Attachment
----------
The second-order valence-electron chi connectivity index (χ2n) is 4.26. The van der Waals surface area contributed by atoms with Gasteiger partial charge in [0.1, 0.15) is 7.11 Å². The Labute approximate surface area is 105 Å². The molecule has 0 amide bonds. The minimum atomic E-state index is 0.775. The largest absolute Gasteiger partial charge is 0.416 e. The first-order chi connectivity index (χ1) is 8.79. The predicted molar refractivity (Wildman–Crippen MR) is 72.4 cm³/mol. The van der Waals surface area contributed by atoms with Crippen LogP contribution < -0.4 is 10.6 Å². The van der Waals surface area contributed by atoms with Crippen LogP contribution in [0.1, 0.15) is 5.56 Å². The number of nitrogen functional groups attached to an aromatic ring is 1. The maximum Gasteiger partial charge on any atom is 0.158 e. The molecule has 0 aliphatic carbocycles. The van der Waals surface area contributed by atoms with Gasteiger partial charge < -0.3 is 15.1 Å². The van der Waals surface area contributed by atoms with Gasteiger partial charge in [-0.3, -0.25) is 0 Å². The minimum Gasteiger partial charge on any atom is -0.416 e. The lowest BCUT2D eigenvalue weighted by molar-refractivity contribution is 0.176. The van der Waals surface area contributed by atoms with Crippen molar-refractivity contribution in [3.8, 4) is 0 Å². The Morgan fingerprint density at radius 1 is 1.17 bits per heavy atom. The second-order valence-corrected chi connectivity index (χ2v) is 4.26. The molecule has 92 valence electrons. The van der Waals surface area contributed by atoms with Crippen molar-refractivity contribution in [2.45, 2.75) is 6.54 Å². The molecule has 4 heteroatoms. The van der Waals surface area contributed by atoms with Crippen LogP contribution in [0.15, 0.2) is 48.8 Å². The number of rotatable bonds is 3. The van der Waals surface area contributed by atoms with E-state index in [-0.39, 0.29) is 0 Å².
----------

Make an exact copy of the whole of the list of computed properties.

The second-order valence-electron chi connectivity index (χ2n) is 4.26. The van der Waals surface area contributed by atoms with Gasteiger partial charge in [0.1, 0.15) is 7.11 Å². The Labute approximate surface area is 105 Å². The molecule has 0 amide bonds. The minimum atomic E-state index is 0.775. The largest absolute Gasteiger partial charge is 0.416 e. The first-order chi connectivity index (χ1) is 8.79. The predicted molar refractivity (Wildman–Crippen MR) is 72.4 cm³/mol. The van der Waals surface area contributed by atoms with Crippen LogP contribution < -0.4 is 10.6 Å². The van der Waals surface area contributed by atoms with Crippen LogP contribution in [0.1, 0.15) is 5.56 Å². The number of nitrogen functional groups attached to an aromatic ring is 1. The maximum Gasteiger partial charge on any atom is 0.158 e. The molecule has 0 aliphatic carbocycles. The van der Waals surface area contributed by atoms with Gasteiger partial charge < -0.3 is 15.1 Å². The van der Waals surface area contributed by atoms with Gasteiger partial charge in [-0.3, -0.25) is 0 Å². The minimum Gasteiger partial charge on any atom is -0.416 e. The lowest BCUT2D eigenvalue weighted by molar-refractivity contribution is 0.176. The van der Waals surface area contributed by atoms with Crippen molar-refractivity contribution in [3.8, 4) is 0 Å². The Morgan fingerprint density at radius 1 is 1.17 bits per heavy atom. The second-order valence-corrected chi connectivity index (χ2v) is 4.26. The molecule has 92 valence electrons. The van der Waals surface area contributed by atoms with Crippen molar-refractivity contribution in [2.45, 2.75) is 6.54 Å². The molecule has 4 heteroatoms. The van der Waals surface area contributed by atoms with Crippen LogP contribution in [0.15, 0.2) is 48.8 Å². The number of rotatable bonds is 3. The van der Waals surface area contributed by atoms with E-state index in [-0.39, 0.29) is 0 Å².